NRI Planning to Come Back to India for Good, Check Points Explained

NRI: Planning to Come Back to India for Good? Check-Points Explained

An individual chooses to stay outside India and work day and night away from family and social circle for years and decades. The intentions are to have better living standards by earning more, looking at opportunities available vis-a-vis in his own home country. The apparent intentions of a person looking to become Non-Resident Indian (NRI) is to have a better capability to deliver for family needs, education of children and have a good and comfortable post-retirement life.

After having lived for years outside India being NRI, the moment of thought is sure to pop up, thinking let us go back to India. It is the call of the motherland, to take a break from work and now to enjoy post-retirement life.

The second thought triggers, is that there is a lot to be done before going back to India. The planning and preparations take a lot of energy and time, especially when they are planning for going back for good.

One of the points of consideration or botheration is NRI taxation. It is essential to know and to be aware of the implications that would arise post moving back to India. The laws of the land, the compliances, and concerns that are required to be addressed and all. That too, it is important when someone is planning to move back to India has had not complied to filing tax for NRI returns for years for reasons like no tax liability, awareness, the requirement of the case, or having been used to living in countries having no direct tax liability as such on income earned like in UAE or other gulf countries. People out there are habitual because of the prevailing income tax rules and being in their comfort zone.

The points that need to be assessed have been discussed in brief point by point:

1. Residential Status

Taxation of an Individual in India is based on an assessment method followed looking upon the number of days stayed in India and outside India. There are two acts, which govern the taxation and investment provisions for NRIs, i.e. Income Tax Act, 1961 and Foreign Exchange Management Act, 1999.

As per the Income Tax Act, in all, there are three major classifications of the status of an individual, which define him are Resident, Non-Resident and Resident But Not Ordinary Resident (RNOR). Based on the status, taxation of various source of income is defined.

The taxability and levy of Income Tax in India, based on the residential status as discussed above, is further based on two concepts, i.e. Accrual of Income and Receipt of Income along with deemed concept.

The following table defines the status and taxation system:

So, looking at the mechanism a system prevailing, it is advisable to have a planned and calculated strategy in place with regards to the number of days to be stayed outside India before coming back to India. A day here and there can change the tax liability on the assessee having a direct monetary impact.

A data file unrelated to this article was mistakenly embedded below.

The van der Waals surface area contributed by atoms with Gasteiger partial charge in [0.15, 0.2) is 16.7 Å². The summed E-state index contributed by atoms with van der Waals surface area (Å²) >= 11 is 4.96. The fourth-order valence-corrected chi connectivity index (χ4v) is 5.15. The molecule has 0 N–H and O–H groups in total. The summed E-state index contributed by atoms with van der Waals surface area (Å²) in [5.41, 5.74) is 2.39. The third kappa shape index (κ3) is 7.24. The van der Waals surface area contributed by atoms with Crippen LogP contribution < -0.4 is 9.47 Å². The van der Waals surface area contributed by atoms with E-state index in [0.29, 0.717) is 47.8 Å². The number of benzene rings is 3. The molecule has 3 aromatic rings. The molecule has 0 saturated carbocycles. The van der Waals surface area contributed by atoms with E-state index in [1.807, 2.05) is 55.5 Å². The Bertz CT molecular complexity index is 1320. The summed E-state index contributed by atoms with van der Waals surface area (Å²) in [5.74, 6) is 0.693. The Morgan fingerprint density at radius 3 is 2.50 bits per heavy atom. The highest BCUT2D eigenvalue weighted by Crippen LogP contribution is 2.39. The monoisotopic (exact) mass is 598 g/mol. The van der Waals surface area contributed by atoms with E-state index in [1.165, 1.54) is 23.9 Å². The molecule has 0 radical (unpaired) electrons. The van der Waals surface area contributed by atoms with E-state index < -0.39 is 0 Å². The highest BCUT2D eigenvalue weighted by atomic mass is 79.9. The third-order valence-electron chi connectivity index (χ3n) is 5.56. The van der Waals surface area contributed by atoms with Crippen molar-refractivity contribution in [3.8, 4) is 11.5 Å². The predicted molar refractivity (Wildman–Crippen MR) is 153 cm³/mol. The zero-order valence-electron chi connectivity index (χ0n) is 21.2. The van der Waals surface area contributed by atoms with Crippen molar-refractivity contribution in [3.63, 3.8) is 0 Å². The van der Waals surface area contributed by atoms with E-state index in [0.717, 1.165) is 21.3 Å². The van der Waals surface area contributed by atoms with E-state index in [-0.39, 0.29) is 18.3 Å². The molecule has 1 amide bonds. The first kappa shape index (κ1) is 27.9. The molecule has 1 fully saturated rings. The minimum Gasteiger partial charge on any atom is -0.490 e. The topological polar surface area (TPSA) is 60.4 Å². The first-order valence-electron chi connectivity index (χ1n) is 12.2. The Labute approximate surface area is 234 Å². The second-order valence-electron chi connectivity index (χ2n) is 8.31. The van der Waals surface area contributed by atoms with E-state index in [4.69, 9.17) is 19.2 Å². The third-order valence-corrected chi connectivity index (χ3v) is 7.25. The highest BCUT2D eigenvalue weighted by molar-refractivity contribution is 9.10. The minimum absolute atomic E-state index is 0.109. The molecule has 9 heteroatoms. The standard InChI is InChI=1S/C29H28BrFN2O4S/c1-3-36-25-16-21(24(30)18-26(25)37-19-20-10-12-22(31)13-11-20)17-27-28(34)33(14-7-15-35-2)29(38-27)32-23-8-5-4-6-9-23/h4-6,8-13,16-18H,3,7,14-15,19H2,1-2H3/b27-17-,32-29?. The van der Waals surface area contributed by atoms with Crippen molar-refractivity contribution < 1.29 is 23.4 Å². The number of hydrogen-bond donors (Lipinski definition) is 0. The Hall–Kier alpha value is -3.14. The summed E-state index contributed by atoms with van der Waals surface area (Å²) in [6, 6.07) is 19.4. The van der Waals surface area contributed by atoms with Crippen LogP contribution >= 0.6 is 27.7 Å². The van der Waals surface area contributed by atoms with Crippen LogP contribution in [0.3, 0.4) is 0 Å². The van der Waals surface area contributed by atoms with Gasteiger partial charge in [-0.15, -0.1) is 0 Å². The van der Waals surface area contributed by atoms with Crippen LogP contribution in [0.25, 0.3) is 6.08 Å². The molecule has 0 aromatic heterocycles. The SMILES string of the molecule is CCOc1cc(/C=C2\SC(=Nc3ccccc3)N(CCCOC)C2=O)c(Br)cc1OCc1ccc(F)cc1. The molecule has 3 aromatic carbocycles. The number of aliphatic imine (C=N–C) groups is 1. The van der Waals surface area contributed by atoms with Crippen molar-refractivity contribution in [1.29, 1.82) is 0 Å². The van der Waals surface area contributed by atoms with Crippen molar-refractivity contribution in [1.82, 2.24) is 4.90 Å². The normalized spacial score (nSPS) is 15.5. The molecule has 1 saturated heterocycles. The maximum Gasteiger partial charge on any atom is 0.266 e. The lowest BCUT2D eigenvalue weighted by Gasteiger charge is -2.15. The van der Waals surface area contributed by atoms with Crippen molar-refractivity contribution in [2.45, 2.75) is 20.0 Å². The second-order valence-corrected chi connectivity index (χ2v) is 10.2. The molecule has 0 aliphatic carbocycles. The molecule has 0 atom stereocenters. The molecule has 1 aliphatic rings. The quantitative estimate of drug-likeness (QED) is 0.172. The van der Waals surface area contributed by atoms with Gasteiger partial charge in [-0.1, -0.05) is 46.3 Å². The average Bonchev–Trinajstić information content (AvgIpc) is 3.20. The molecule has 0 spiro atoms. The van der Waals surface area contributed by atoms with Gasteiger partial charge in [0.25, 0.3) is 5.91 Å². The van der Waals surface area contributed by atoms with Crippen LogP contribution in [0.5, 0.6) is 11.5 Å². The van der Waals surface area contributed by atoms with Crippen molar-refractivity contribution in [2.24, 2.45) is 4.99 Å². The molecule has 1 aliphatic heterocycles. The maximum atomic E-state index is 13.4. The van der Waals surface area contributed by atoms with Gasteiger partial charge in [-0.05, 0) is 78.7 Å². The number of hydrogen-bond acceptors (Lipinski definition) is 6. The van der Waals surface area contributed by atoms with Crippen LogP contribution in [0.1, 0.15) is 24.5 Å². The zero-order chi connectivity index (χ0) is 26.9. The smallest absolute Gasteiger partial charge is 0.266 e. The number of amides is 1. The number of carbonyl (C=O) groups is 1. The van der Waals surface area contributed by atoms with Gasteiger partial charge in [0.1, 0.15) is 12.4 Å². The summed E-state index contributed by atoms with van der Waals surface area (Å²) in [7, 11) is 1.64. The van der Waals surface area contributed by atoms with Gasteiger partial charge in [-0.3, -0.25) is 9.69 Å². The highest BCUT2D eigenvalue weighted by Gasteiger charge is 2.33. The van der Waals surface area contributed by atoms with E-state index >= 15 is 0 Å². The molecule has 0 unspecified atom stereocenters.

2. Taxation of Foreign Income / Foreign Assets

As referred to in the above-mentioned table, the NRI taxation of foreign income depends upon the residential status continued to be maintained.  The income tax rules for NRI and RNOR, purely foreign income continue to be exempt. Once an individual becomes an Ordinary Resident of India, His or Her Global Income is Taxable. FCNR or NRE accounts are tax-free for RNOR.  End of Service benefit would also be treated to be tax-free in similar lines.

Under FEMA, Non-Resident Indians who return to India can own, hold, invest, or transfer their assets not located in India. However, this is only applicable if the assets were acquired when the NRI was outside India. FEMA also allows NRIs to make transactions and even earn foreign income through EEFCA (Exchange Earners Foreign Currency Account) and RFC (Resident Foreign Currency) accounts.

3. Bank Accounts

Another set of big questions list comes upon what happens to the bank accounts opened like NRO, NRE, FCNR or Foreign Currency Bank Accounts, including salary account. Upon expiry of VISA and change in residency status, bank accounts have to be updated accordingly. Summing up in easy words:

NRO: Is converted back into a regular resident savings account. An application needs to be done either online or offline to the concerned bank along with the submission of necessary documents.

NRE and FCNR: Can be converted into RFC, i.e. Resident Foreign Currency Account, where two categories of accounts can be maintained like saving account and fixed deposit account where an individual can continue holding foreign currency. It can be maintained in acceptable currencies like USD or GBP. However, observation has been few nationalized bank offer only in the form of FD account. Again subject to the documents and condition is individual should have been NRI in the past.

Foreign Bank Accounts: Can be continued, subject to holding VISA and complying with other country bank norms.

Crux: Be Tax-Planned Before Moving to India

Having a proper NRI tax return -planning is one of the most critical considerations for NRIs willing to come back to India for good and have a peaceful retirement life.


The information contained herein is generic and is meant for educational purposes only. Nothing here is to be construed as an advice. Readers are advised to exercise discretion and should seek independent professional advice before making any decision.

The Author is available for further queries on Email:


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